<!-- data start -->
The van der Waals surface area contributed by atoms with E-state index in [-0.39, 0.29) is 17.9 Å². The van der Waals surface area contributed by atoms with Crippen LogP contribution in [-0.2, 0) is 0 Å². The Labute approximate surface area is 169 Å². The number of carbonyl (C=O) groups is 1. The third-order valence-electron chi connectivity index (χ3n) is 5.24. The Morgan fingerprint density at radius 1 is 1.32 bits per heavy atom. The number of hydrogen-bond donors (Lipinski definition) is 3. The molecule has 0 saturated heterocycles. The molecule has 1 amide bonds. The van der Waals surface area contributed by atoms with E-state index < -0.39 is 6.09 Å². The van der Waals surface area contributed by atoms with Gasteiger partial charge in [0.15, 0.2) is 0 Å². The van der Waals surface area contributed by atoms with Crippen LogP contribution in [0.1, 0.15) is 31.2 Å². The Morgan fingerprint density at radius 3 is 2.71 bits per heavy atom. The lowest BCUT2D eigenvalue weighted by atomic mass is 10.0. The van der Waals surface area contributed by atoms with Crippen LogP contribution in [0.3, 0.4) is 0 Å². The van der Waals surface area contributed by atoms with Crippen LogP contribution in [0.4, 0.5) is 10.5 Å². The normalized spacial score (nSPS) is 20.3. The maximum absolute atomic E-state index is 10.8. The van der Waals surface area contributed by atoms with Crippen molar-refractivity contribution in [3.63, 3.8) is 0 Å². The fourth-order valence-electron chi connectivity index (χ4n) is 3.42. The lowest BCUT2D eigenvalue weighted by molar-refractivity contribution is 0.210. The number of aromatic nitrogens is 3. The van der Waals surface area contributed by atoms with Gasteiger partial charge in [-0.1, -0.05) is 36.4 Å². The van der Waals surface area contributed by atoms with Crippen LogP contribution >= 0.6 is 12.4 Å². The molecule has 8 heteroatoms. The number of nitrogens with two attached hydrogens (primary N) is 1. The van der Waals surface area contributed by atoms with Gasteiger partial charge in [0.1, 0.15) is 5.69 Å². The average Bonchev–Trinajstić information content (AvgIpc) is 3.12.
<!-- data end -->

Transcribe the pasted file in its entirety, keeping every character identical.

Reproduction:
The van der Waals surface area contributed by atoms with E-state index in [-0.39, 0.29) is 17.9 Å². The van der Waals surface area contributed by atoms with Crippen LogP contribution in [-0.2, 0) is 0 Å². The Labute approximate surface area is 169 Å². The number of carbonyl (C=O) groups is 1. The third-order valence-electron chi connectivity index (χ3n) is 5.24. The Morgan fingerprint density at radius 1 is 1.32 bits per heavy atom. The number of hydrogen-bond donors (Lipinski definition) is 3. The molecule has 0 saturated heterocycles. The molecule has 1 amide bonds. The van der Waals surface area contributed by atoms with E-state index < -0.39 is 6.09 Å². The van der Waals surface area contributed by atoms with Gasteiger partial charge in [0.15, 0.2) is 0 Å². The van der Waals surface area contributed by atoms with Crippen LogP contribution in [0.1, 0.15) is 31.2 Å². The Morgan fingerprint density at radius 3 is 2.71 bits per heavy atom. The lowest BCUT2D eigenvalue weighted by atomic mass is 10.0. The van der Waals surface area contributed by atoms with Crippen LogP contribution in [0.3, 0.4) is 0 Å². The van der Waals surface area contributed by atoms with Crippen LogP contribution in [0.4, 0.5) is 10.5 Å². The normalized spacial score (nSPS) is 20.3. The maximum absolute atomic E-state index is 10.8. The van der Waals surface area contributed by atoms with Crippen molar-refractivity contribution in [3.63, 3.8) is 0 Å². The fourth-order valence-electron chi connectivity index (χ4n) is 3.42. The lowest BCUT2D eigenvalue weighted by molar-refractivity contribution is 0.210. The number of aromatic nitrogens is 3. The van der Waals surface area contributed by atoms with Gasteiger partial charge in [-0.1, -0.05) is 36.4 Å². The van der Waals surface area contributed by atoms with Crippen LogP contribution >= 0.6 is 12.4 Å². The molecule has 8 heteroatoms. The number of nitrogens with two attached hydrogens (primary N) is 1. The van der Waals surface area contributed by atoms with Gasteiger partial charge in [0.1, 0.15) is 5.69 Å². The average Bonchev–Trinajstić information content (AvgIpc) is 3.12.